says Arnold, "when tolerably well off: only monstrous injustice and atrocious cruelty can rouse them." Some talk of the rashness of the uneducated classes. Alas! ignorance is far oftener obstinate than rash. Against one French Revolution—that scarecrow of the ages—weigh Asia, "carved in stone," and a thousand years of Europe, with her half-dozen nations meted out and trodden down to be the dull and contented footstools of priests and kings. The customs of a thousand years ago are the sheet-anchor of the passing generation, so deeply buried, so fixed, that the most violent efforts of the maddest fanatic can drag it but a hand's-breadth.
Before the war Americans were like the crowd in that terrible hall of Eblis which Beckford painted for us,—each man with his hand pressed on the incurable sore in his bosom, and pledged not to speak of it: compared with other lands, we were intellectually and morally a nation of cowards.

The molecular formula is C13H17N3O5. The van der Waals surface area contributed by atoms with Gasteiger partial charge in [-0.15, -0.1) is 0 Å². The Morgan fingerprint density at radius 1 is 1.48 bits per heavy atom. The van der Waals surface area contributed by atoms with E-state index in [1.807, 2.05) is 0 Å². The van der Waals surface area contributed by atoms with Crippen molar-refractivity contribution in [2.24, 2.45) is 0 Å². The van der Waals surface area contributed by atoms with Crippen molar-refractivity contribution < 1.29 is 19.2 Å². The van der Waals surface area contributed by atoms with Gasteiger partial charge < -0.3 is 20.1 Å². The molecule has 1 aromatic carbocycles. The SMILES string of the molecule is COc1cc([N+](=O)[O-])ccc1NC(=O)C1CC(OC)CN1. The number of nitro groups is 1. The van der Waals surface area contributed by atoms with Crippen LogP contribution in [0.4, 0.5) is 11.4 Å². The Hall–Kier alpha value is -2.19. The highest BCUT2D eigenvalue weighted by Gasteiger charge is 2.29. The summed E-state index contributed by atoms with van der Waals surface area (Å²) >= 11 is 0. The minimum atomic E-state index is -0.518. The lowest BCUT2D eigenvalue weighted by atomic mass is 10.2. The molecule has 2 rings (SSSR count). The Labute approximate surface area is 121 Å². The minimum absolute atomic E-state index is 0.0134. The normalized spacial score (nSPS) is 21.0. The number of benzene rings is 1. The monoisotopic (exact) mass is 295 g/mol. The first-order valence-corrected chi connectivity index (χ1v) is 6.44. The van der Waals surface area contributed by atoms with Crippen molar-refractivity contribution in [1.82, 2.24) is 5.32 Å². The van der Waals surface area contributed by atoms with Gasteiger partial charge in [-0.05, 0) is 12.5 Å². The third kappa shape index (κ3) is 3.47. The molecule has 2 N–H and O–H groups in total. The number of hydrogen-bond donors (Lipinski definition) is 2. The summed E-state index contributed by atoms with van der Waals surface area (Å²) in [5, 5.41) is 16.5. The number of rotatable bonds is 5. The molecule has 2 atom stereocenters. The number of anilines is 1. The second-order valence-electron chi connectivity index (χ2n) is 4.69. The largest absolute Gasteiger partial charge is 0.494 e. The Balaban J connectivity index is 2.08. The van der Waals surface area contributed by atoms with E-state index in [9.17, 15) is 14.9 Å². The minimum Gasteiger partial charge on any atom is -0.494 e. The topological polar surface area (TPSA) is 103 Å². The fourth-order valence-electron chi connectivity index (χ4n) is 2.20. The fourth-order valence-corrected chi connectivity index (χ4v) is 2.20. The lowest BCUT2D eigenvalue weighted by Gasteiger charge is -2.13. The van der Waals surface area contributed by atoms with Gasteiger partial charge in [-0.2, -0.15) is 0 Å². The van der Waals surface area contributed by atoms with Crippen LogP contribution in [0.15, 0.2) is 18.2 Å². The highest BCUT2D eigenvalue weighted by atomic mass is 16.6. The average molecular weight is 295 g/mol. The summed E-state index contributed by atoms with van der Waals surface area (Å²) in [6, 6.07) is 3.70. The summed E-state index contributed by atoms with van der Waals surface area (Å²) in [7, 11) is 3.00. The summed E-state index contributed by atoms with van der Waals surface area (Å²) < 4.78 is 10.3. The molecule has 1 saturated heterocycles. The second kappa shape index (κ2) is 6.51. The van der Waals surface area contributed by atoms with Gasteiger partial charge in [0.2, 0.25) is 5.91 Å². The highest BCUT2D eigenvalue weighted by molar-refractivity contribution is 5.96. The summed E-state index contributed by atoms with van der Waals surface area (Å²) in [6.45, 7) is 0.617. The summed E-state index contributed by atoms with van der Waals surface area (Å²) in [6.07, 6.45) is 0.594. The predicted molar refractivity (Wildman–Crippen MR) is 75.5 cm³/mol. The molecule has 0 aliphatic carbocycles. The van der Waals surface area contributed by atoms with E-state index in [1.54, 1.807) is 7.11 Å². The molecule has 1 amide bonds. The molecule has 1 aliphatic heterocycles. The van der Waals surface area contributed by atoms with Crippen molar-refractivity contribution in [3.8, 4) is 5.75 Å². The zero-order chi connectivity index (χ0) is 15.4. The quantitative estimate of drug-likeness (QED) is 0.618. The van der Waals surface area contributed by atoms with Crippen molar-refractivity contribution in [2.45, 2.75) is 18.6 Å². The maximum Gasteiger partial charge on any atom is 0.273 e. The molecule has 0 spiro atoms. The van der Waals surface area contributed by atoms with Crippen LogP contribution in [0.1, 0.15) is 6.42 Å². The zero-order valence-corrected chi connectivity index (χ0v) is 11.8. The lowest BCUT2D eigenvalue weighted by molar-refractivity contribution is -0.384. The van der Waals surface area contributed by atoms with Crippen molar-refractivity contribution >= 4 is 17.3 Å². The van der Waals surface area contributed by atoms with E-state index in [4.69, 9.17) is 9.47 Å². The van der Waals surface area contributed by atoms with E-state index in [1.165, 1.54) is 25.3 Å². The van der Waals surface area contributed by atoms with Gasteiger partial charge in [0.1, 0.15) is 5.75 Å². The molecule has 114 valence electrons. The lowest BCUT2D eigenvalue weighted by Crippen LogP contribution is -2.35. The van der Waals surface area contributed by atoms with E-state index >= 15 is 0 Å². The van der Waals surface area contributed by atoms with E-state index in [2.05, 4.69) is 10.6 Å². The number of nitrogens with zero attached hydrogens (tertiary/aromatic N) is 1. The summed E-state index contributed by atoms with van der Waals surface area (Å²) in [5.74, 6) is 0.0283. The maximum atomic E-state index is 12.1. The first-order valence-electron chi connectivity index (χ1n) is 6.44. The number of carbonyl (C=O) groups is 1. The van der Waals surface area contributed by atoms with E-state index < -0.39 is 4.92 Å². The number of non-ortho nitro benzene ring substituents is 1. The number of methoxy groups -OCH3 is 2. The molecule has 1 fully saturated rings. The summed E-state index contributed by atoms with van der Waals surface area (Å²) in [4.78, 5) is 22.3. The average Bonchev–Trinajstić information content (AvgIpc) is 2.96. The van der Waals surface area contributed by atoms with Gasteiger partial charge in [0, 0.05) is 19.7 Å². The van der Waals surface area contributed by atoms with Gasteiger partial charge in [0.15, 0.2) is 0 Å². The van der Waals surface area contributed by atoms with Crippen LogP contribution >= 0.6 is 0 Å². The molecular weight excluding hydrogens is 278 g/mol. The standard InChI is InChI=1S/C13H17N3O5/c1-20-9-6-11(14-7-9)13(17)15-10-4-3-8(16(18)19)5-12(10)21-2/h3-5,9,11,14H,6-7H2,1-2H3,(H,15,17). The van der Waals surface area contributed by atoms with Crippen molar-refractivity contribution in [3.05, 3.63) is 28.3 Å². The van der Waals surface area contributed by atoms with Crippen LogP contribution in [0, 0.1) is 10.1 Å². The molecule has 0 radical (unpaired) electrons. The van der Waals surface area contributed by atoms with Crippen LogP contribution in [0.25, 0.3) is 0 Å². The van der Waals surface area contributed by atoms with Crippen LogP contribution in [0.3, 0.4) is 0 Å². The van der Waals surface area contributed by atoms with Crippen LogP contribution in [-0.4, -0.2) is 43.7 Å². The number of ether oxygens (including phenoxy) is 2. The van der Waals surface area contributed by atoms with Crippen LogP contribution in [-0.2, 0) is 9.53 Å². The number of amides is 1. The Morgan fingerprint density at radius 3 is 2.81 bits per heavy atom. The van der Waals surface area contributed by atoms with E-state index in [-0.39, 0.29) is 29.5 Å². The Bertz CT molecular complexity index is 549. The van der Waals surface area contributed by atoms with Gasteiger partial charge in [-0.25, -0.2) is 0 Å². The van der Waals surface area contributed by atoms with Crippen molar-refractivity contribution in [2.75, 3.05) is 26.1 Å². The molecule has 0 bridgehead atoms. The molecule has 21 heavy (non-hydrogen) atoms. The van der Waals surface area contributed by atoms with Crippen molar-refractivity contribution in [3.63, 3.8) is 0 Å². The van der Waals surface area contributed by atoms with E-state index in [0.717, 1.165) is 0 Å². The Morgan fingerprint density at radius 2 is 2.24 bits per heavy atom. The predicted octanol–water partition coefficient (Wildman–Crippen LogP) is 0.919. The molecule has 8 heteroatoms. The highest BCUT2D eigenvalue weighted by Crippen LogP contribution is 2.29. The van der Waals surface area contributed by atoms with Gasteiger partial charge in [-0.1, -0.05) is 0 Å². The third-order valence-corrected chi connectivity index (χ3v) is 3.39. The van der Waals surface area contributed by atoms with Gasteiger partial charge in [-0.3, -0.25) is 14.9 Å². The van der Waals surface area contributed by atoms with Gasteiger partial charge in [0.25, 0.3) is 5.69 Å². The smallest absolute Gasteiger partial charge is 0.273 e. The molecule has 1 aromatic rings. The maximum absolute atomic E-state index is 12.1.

When I first entered the Roman States, a customhouse official seized all my French books. In vain I held up to him a treatise by Fénelon, and explained that it was by a Catholic archbishop of Cambray. Gruffly he answered, "It makes no difference: it is French." As I surrendered the volume to his remorseless grasp, I could not but honor the nation which had made its revolutionary purpose so definite that despotism feared its very language. I only wished that injustice and despotism everywhere might one day have as good cause to hate and to fear every thing American.
At last that disgraceful seal of slave complicity is broken. Let us inaugurate a new departure, recognize that we are afloat on the current of Niagara,—eternal vigilance the condition of our safety,—that we are irrevocably pledged to the world not to go back to